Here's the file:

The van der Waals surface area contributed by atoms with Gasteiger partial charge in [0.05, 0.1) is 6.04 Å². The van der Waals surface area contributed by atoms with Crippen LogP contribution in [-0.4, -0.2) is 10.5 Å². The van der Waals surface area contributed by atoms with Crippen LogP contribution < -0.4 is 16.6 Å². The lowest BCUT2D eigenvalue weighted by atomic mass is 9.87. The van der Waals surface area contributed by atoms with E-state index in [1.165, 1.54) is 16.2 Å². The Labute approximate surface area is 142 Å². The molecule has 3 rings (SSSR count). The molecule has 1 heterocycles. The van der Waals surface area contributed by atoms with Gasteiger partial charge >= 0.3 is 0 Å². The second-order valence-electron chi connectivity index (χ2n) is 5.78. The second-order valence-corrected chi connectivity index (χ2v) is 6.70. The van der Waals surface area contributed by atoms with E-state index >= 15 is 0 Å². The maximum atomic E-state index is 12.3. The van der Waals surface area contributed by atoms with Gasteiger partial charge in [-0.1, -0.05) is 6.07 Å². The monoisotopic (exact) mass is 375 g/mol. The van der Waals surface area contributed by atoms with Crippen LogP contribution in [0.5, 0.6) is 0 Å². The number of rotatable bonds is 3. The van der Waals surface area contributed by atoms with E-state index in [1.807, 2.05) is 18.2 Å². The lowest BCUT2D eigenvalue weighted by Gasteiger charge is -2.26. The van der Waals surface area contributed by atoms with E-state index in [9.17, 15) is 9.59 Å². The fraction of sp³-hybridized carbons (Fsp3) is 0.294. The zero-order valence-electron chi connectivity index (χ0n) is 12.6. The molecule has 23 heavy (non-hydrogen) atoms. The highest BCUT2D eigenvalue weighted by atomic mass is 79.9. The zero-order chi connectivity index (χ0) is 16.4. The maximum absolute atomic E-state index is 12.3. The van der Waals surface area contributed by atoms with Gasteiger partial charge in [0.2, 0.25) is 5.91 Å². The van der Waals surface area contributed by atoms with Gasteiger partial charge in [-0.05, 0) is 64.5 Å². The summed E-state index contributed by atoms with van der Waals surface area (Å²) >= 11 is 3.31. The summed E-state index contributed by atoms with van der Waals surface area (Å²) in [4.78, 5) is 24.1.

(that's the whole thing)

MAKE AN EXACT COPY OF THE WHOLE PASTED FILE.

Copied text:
The van der Waals surface area contributed by atoms with Gasteiger partial charge in [0.05, 0.1) is 6.04 Å². The van der Waals surface area contributed by atoms with Crippen LogP contribution in [-0.4, -0.2) is 10.5 Å². The van der Waals surface area contributed by atoms with Crippen LogP contribution < -0.4 is 16.6 Å². The lowest BCUT2D eigenvalue weighted by atomic mass is 9.87. The van der Waals surface area contributed by atoms with E-state index in [1.165, 1.54) is 16.2 Å². The Labute approximate surface area is 142 Å². The molecule has 3 rings (SSSR count). The molecule has 1 heterocycles. The van der Waals surface area contributed by atoms with Gasteiger partial charge >= 0.3 is 0 Å². The second-order valence-electron chi connectivity index (χ2n) is 5.78. The second-order valence-corrected chi connectivity index (χ2v) is 6.70. The van der Waals surface area contributed by atoms with E-state index >= 15 is 0 Å². The maximum atomic E-state index is 12.3. The van der Waals surface area contributed by atoms with Gasteiger partial charge in [-0.1, -0.05) is 6.07 Å². The monoisotopic (exact) mass is 375 g/mol. The van der Waals surface area contributed by atoms with Crippen LogP contribution in [0.5, 0.6) is 0 Å². The number of rotatable bonds is 3. The van der Waals surface area contributed by atoms with E-state index in [1.807, 2.05) is 18.2 Å². The lowest BCUT2D eigenvalue weighted by Gasteiger charge is -2.26. The van der Waals surface area contributed by atoms with E-state index in [9.17, 15) is 9.59 Å². The fraction of sp³-hybridized carbons (Fsp3) is 0.294. The zero-order valence-electron chi connectivity index (χ0n) is 12.6. The molecule has 23 heavy (non-hydrogen) atoms. The highest BCUT2D eigenvalue weighted by atomic mass is 79.9. The zero-order chi connectivity index (χ0) is 16.4. The maximum absolute atomic E-state index is 12.3. The van der Waals surface area contributed by atoms with Gasteiger partial charge in [0.2, 0.25) is 5.91 Å². The van der Waals surface area contributed by atoms with Gasteiger partial charge in [-0.05, 0) is 64.5 Å². The summed E-state index contributed by atoms with van der Waals surface area (Å²) >= 11 is 3.31. The summed E-state index contributed by atoms with van der Waals surface area (Å²) in [4.78, 5) is 24.1.